Appeal from the Order of the Unemployment Compensation Board of Review in case of In Re: Claim of Laverne McNeil, No. B-149429.
Nathaniel C. Nichols, for appellant.
William J. Kennedy, Assistant Attorney General, with him Richard Wagner, Chief Counsel and Edward G. Biester, Jr., Attorney General, for respondent.
Judges Mencer, Rogers and MacPhail, sitting as a panel of three. Opinion by Judge MacPhail.
[ 51 Pa. Commw. Page 316]
Laverne McNeil (Claimant) has appealed from a decision and order of the Unemployment Compensation Board of Review (Board), which sustained the referee's decision to deny Claimant benefits. The Board found Claimant ineligible for benefits under Section 402(b)(1) of the Unemployment Compensation Law, Act of December 5, 1936, Second Ex. Sess., P.L.  2897, as amended, 43 P.S. § 802(b)(1), which provides in part that an employee is ineligible for benefits when he leaves work without cause of a necessitous or compelling nature.
Claimant was employed for eighteen months as a para-legal counselor by the Federal Manpower Program of Delaware County (Manpower). He had been assigned to the Community Assistance Project (CAP) to counsel persons who had been incarcerated under the criminal justice system, as well as the families of those persons. An internal dispute developed between the local Manpower office and CAP concerning whether Claimant and another CAP employee were performing their duties satisfactorily and in accordance with Manpower guidelines. The Board found as fact that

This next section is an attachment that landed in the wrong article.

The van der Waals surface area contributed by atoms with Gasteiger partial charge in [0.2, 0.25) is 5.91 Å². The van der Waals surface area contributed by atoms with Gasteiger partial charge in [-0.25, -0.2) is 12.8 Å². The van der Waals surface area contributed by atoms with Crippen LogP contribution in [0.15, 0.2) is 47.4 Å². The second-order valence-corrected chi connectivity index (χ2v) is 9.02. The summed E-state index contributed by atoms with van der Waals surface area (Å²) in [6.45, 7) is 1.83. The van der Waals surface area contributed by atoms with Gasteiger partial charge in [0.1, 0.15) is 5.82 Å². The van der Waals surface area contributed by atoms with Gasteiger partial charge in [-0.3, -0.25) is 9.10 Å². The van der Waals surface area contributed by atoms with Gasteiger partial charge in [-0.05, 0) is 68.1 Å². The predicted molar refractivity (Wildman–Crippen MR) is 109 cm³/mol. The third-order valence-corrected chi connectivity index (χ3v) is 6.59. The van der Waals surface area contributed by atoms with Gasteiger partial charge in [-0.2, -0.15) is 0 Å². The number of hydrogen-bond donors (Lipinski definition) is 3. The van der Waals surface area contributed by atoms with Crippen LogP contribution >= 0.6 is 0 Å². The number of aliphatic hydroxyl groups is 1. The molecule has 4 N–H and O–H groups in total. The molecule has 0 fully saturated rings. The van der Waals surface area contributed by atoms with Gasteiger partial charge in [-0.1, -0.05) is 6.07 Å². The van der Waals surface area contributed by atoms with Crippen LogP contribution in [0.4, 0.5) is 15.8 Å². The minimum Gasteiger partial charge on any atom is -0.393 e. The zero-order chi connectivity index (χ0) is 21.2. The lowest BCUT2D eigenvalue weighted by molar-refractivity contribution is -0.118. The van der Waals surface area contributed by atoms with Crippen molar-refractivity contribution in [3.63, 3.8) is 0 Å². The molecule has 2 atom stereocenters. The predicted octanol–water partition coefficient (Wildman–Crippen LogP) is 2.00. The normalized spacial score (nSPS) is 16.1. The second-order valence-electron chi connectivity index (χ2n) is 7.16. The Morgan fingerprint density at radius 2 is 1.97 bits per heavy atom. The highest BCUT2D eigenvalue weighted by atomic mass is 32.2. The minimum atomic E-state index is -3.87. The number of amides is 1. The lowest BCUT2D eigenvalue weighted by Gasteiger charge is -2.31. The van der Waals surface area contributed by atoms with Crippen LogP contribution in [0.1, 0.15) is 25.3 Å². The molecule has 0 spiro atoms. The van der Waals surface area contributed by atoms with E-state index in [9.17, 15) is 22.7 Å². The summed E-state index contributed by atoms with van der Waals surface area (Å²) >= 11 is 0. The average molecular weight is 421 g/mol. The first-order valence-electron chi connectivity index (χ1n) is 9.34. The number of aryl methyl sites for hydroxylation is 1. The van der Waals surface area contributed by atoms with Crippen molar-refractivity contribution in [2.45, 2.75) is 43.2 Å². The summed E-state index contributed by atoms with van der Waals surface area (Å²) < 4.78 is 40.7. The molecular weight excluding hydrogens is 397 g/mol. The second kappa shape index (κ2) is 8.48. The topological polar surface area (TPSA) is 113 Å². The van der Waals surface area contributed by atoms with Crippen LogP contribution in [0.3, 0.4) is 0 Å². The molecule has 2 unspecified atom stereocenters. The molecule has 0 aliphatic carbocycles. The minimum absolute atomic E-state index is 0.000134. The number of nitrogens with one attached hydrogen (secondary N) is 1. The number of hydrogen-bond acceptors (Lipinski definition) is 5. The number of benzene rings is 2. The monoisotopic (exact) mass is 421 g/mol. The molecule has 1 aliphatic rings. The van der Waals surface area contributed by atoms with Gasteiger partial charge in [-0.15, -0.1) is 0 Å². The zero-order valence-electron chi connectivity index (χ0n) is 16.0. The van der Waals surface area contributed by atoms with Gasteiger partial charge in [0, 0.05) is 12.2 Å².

[ 51 Pa. Commw. Page 317]
the Manpower and CAP officials were particularly in dispute over the propriety of Claimant's organizing demonstrations and participating in picket lines against employers and federal agencies as tactics to aid Claimant's clients. Claimant and CAP perceived these activities as being within Claimant's job description, whereas Manpower did not feel that they were appropriate activities for Claimant's job. Claimant was advised by the director of Manpower that he was dissatisfied with Claimant's work performance.
Prior to any resolution of this conflict, Claimant voluntarily terminated his employment. He testified that he did so "under harassment and discrimination because of race." Continuing employment was available to Claimant had he elected to remain employed. Though in his letter of resignation Claimant charged the local director of Manpower with harassment, racial prejudice, and defamation of character, the Board was unable to find from the evidence that Claimant had substantiated these charges. Under these circumstances, the Board concluded that Claimant had failed to demonstrate a necessitous and compelling reason for voluntarily terminating the employment relationship.
Claimant argues on appeal that his reasons for terminating employment were based on real and substantial pressure, and thus his leaving work was for cause of "a necessitous and compelling nature." Claimant asserts that his decision to resign did stem partly from problems with the local Manpower director concerning Claimant's job performance, but that his decision to quit was more "the result of what any reasonable person would perceive as harassment and prejudice." Claimant argues that his allegations of harassment and prejudice have been substantiated by credible evidence, thus providing the compelling circumstances prompting him to resign.
[ 51 Pa. Commw. Page 318]
In support of his contention that he was subjected to real and substantial pressure amounting to harassment and discrimination, Claimant first points to the fact that he was admonished for engaging in conduct which he believed within the scope of his job description. Claimant asserts but has offered no evidence that the local Manpower director callously treated members of minorities, he among them. Claimant further ...